Another factor is the internal make up of most Marxist parties. Internal democracy tends to be based upon representative (bourgeois) democracy, rather than delegated power. There is also no rotation of positions or term limits. This makes it easy for a bureaucracy to develop or a clique to hold power. Thus you have parties with the same leadership for an entire generation. Such rigidity leads to factionalism as some members become dissatisfied with both the process and the politics of the party. The dissatisfaction increases as it becomes obvious that change is well neigh impossible, the group leaves (or is expelled) and a new party is formed. And ironically, 9 times out of 10, its structure and underlying way of being will be no different from its parent body.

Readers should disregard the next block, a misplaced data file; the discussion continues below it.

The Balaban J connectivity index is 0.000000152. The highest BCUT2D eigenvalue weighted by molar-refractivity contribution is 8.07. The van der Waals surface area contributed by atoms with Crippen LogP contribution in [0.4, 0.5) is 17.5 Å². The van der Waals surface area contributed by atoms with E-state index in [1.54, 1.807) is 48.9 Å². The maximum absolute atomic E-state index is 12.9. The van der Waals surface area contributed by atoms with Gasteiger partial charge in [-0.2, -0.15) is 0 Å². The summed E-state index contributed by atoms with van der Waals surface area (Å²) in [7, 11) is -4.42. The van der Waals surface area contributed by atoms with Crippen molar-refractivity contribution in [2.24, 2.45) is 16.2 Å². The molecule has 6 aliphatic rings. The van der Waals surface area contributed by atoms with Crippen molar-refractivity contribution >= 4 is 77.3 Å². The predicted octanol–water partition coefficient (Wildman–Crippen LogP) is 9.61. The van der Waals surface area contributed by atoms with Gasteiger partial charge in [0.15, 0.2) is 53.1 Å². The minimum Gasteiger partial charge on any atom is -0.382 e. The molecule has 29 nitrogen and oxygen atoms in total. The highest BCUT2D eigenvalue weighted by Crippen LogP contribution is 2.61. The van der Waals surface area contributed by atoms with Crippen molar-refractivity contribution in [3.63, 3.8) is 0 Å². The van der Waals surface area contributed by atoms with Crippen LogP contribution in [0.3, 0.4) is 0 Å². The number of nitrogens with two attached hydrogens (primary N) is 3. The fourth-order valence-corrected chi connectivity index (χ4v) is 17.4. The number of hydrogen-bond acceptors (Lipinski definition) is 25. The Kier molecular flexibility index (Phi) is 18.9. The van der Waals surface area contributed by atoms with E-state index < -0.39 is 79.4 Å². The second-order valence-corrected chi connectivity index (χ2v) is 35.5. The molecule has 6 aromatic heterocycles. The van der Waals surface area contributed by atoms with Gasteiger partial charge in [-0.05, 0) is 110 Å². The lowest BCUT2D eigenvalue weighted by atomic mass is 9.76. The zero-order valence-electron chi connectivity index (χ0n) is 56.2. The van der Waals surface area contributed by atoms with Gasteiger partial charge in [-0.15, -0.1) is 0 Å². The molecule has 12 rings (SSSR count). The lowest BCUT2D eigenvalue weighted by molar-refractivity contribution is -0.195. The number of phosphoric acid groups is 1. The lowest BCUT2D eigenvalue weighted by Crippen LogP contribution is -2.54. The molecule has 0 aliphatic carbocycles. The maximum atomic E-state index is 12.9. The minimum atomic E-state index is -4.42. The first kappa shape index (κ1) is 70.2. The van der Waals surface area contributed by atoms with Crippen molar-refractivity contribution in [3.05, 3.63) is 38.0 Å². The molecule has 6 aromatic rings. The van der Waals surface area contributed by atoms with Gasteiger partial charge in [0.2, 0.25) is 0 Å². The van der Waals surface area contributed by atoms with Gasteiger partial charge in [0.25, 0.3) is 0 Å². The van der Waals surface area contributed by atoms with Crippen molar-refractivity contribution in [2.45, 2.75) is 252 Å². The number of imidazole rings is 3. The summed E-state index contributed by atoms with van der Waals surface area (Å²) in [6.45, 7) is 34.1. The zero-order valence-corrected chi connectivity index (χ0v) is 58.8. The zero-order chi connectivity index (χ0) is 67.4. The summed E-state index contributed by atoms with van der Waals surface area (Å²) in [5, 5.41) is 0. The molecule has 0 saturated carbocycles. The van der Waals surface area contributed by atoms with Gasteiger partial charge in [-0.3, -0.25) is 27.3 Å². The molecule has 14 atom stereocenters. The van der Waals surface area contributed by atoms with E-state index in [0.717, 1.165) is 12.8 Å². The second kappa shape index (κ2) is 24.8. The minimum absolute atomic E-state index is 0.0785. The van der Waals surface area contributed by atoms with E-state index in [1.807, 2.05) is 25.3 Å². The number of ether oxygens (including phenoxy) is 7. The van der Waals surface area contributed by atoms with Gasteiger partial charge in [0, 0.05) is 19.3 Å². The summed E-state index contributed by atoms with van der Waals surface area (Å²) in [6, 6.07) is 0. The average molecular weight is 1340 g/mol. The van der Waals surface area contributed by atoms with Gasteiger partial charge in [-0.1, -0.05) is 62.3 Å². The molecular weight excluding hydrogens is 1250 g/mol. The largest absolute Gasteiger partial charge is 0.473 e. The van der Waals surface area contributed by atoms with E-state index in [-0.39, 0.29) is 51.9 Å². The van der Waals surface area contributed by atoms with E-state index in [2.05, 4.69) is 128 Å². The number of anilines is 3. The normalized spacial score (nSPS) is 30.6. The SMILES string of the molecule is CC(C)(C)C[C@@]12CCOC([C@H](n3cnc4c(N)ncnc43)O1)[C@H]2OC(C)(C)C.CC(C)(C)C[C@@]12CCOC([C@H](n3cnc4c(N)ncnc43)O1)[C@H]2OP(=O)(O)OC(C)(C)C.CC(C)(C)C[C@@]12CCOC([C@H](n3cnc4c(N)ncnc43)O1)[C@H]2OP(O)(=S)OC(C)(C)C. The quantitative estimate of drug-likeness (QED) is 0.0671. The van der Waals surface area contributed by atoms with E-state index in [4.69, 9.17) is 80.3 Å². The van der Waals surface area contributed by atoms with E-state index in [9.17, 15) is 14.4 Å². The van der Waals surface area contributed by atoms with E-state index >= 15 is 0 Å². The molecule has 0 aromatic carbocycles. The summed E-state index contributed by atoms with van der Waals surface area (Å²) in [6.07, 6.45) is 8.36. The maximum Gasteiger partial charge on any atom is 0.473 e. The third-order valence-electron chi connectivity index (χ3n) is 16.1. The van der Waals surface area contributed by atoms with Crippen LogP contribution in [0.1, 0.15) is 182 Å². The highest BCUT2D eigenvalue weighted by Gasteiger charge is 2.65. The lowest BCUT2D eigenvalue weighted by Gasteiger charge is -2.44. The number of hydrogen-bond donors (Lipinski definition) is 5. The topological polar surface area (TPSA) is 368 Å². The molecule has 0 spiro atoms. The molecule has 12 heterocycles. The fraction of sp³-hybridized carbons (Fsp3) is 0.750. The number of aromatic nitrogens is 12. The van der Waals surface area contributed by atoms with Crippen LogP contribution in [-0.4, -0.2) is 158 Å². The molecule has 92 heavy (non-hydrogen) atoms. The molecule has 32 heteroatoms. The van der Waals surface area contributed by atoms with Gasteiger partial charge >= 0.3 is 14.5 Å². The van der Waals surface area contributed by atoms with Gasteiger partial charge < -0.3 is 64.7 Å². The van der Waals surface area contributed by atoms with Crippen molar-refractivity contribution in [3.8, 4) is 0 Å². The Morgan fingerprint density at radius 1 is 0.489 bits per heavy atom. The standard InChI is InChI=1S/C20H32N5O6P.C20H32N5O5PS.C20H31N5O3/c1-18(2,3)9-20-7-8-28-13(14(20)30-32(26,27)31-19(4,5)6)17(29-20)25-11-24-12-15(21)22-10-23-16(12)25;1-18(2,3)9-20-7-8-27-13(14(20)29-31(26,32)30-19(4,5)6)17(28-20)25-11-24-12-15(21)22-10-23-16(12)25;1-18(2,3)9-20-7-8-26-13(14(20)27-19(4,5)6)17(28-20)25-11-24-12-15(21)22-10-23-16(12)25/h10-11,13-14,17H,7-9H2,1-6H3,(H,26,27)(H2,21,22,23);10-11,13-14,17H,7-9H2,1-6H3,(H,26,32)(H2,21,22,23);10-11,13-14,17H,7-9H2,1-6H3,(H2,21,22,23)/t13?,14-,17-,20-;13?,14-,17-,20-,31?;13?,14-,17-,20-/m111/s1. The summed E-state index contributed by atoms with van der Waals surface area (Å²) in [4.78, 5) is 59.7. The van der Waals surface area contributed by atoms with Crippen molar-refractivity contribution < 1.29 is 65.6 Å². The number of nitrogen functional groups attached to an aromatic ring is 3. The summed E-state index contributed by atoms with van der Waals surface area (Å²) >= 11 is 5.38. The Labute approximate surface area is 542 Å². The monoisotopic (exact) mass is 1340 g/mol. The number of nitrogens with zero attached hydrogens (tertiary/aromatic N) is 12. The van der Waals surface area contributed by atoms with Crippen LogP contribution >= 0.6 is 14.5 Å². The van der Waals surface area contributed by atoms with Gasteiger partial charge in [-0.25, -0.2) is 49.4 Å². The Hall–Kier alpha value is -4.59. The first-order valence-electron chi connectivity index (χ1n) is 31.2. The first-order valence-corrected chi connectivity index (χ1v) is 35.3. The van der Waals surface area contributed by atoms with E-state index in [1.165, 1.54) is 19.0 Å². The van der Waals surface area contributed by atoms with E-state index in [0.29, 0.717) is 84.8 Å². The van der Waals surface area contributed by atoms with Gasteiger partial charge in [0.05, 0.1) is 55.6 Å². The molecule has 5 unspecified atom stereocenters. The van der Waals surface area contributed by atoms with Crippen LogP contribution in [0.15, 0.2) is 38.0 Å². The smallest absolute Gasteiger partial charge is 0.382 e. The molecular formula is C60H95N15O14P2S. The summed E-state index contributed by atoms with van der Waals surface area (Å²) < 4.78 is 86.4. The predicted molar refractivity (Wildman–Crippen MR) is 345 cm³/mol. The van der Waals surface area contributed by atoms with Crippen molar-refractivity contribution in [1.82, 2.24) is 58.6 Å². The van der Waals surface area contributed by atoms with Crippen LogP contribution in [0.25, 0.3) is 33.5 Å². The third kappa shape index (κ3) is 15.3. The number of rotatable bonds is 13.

For an excellent in-depth analysis of Marxism and sectarianism see


Blogger Renegade Eye said...

In the US much of the problem comes from pragmatism. The socialists were good organizers and unionists, but shunned theory. Differences were dealt with bureaucratically.

8:29 PM  
Blogger mollymew said...

Was Kropotkin Wrong ????
I say he was not. Way back then Kropotkinn took Marx to task, not for being "scientific" but for being the exact opposite while pretending to the idea. What Kropotkin criticized Marx for was the illusion that the German philosophical idea of "dialectics" could give an "inside edge" for prediction of the future, an "edge" that was supposedly superior to the ordinary procedure of REAL science. To say the least EVERY prediction that Marx ever made has been falsified. They were all actually falsified at the turn of the 20th century as was pointed out by Berstein. To this day, however, there are still those who think that Marx developed some magically superior way of looking at everything from history to economics to ven, via Engels, chemical reactions.